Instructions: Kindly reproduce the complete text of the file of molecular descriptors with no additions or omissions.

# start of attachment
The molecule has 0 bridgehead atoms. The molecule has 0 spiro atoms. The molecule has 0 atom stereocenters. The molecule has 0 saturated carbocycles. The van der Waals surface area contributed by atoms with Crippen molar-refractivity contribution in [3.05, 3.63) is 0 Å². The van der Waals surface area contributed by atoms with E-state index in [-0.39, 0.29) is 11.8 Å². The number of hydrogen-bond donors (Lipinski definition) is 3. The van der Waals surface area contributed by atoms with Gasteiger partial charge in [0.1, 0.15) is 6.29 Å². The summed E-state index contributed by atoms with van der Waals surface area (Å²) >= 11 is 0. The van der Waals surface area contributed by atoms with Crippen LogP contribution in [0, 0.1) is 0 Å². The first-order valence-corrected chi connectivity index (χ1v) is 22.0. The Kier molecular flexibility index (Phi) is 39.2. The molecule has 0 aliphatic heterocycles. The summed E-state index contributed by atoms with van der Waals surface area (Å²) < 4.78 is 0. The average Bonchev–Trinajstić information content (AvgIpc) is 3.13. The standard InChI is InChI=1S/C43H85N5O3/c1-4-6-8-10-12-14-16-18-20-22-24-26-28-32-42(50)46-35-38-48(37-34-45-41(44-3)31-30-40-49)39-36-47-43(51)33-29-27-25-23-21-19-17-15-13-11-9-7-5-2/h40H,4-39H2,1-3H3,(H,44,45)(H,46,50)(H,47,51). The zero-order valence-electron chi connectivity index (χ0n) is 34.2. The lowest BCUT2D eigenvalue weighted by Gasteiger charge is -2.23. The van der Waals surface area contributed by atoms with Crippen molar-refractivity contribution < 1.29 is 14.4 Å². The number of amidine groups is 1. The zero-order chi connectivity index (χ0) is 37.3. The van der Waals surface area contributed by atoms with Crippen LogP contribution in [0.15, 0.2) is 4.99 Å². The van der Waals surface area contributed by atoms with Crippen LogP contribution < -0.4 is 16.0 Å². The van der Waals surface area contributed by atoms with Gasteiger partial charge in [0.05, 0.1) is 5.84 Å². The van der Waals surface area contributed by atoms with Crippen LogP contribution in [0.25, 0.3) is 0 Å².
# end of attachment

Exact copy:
The molecule has 0 bridgehead atoms. The molecule has 0 spiro atoms. The molecule has 0 atom stereocenters. The molecule has 0 saturated carbocycles. The van der Waals surface area contributed by atoms with Crippen molar-refractivity contribution in [3.05, 3.63) is 0 Å². The van der Waals surface area contributed by atoms with E-state index in [-0.39, 0.29) is 11.8 Å². The number of hydrogen-bond donors (Lipinski definition) is 3. The van der Waals surface area contributed by atoms with Gasteiger partial charge in [0.1, 0.15) is 6.29 Å². The summed E-state index contributed by atoms with van der Waals surface area (Å²) >= 11 is 0. The van der Waals surface area contributed by atoms with Crippen LogP contribution in [0, 0.1) is 0 Å². The first-order valence-corrected chi connectivity index (χ1v) is 22.0. The Kier molecular flexibility index (Phi) is 39.2. The molecule has 0 aliphatic heterocycles. The summed E-state index contributed by atoms with van der Waals surface area (Å²) < 4.78 is 0. The average Bonchev–Trinajstić information content (AvgIpc) is 3.13. The standard InChI is InChI=1S/C43H85N5O3/c1-4-6-8-10-12-14-16-18-20-22-24-26-28-32-42(50)46-35-38-48(37-34-45-41(44-3)31-30-40-49)39-36-47-43(51)33-29-27-25-23-21-19-17-15-13-11-9-7-5-2/h40H,4-39H2,1-3H3,(H,44,45)(H,46,50)(H,47,51). The zero-order valence-electron chi connectivity index (χ0n) is 34.2. The lowest BCUT2D eigenvalue weighted by Gasteiger charge is -2.23. The van der Waals surface area contributed by atoms with Crippen molar-refractivity contribution < 1.29 is 14.4 Å². The number of amidine groups is 1. The zero-order chi connectivity index (χ0) is 37.3. The van der Waals surface area contributed by atoms with Crippen LogP contribution in [0.15, 0.2) is 4.99 Å². The van der Waals surface area contributed by atoms with Crippen LogP contribution < -0.4 is 16.0 Å². The van der Waals surface area contributed by atoms with Gasteiger partial charge in [0.05, 0.1) is 5.84 Å². The van der Waals surface area contributed by atoms with Crippen LogP contribution in [0.25, 0.3) is 0 Å².